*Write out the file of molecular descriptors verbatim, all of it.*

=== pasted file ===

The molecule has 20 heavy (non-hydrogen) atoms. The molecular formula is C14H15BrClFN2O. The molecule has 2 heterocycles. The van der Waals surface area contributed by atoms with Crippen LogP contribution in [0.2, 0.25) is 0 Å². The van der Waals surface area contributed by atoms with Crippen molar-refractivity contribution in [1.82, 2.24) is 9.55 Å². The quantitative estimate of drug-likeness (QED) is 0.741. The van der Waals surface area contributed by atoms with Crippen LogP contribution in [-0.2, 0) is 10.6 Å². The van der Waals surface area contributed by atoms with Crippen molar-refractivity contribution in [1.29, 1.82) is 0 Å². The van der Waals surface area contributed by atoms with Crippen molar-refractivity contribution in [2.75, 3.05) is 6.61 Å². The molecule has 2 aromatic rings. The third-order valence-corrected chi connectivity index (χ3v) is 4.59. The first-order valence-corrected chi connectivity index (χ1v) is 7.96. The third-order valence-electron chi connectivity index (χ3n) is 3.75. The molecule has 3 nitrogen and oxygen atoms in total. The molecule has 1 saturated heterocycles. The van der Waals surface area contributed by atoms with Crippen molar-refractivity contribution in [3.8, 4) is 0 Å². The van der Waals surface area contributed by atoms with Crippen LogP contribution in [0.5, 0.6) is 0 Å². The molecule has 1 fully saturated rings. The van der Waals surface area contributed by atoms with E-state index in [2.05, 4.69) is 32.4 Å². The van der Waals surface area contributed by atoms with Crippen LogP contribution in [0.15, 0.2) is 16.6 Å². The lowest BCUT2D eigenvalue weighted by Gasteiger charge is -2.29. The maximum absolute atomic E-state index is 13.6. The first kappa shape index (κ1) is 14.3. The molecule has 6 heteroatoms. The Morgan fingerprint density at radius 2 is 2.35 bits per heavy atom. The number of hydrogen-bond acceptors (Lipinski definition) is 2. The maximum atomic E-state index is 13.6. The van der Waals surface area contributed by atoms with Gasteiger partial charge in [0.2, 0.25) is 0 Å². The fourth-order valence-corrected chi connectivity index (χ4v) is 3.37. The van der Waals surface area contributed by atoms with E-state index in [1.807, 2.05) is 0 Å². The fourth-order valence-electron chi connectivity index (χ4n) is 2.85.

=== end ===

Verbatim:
The molecule has 20 heavy (non-hydrogen) atoms. The molecular formula is C14H15BrClFN2O. The molecule has 2 heterocycles. The van der Waals surface area contributed by atoms with Crippen LogP contribution in [0.2, 0.25) is 0 Å². The van der Waals surface area contributed by atoms with Crippen molar-refractivity contribution in [1.82, 2.24) is 9.55 Å². The quantitative estimate of drug-likeness (QED) is 0.741. The van der Waals surface area contributed by atoms with Crippen LogP contribution in [-0.2, 0) is 10.6 Å². The van der Waals surface area contributed by atoms with Crippen molar-refractivity contribution in [1.29, 1.82) is 0 Å². The van der Waals surface area contributed by atoms with Crippen molar-refractivity contribution in [2.75, 3.05) is 6.61 Å². The molecule has 2 aromatic rings. The third-order valence-corrected chi connectivity index (χ3v) is 4.59. The first-order valence-corrected chi connectivity index (χ1v) is 7.96. The third-order valence-electron chi connectivity index (χ3n) is 3.75. The molecule has 3 nitrogen and oxygen atoms in total. The molecule has 1 saturated heterocycles. The van der Waals surface area contributed by atoms with Crippen molar-refractivity contribution in [3.8, 4) is 0 Å². The van der Waals surface area contributed by atoms with Crippen LogP contribution in [0.5, 0.6) is 0 Å². The molecule has 1 fully saturated rings. The van der Waals surface area contributed by atoms with E-state index in [2.05, 4.69) is 32.4 Å². The van der Waals surface area contributed by atoms with Crippen LogP contribution in [0.15, 0.2) is 16.6 Å². The lowest BCUT2D eigenvalue weighted by Gasteiger charge is -2.29. The maximum absolute atomic E-state index is 13.6. The first kappa shape index (κ1) is 14.3. The molecule has 6 heteroatoms. The Morgan fingerprint density at radius 2 is 2.35 bits per heavy atom. The number of hydrogen-bond acceptors (Lipinski definition) is 2. The maximum atomic E-state index is 13.6. The van der Waals surface area contributed by atoms with Gasteiger partial charge in [0.2, 0.25) is 0 Å². The fourth-order valence-corrected chi connectivity index (χ4v) is 3.37. The van der Waals surface area contributed by atoms with E-state index in [1.807, 2.05) is 0 Å². The fourth-order valence-electron chi connectivity index (χ4n) is 2.85.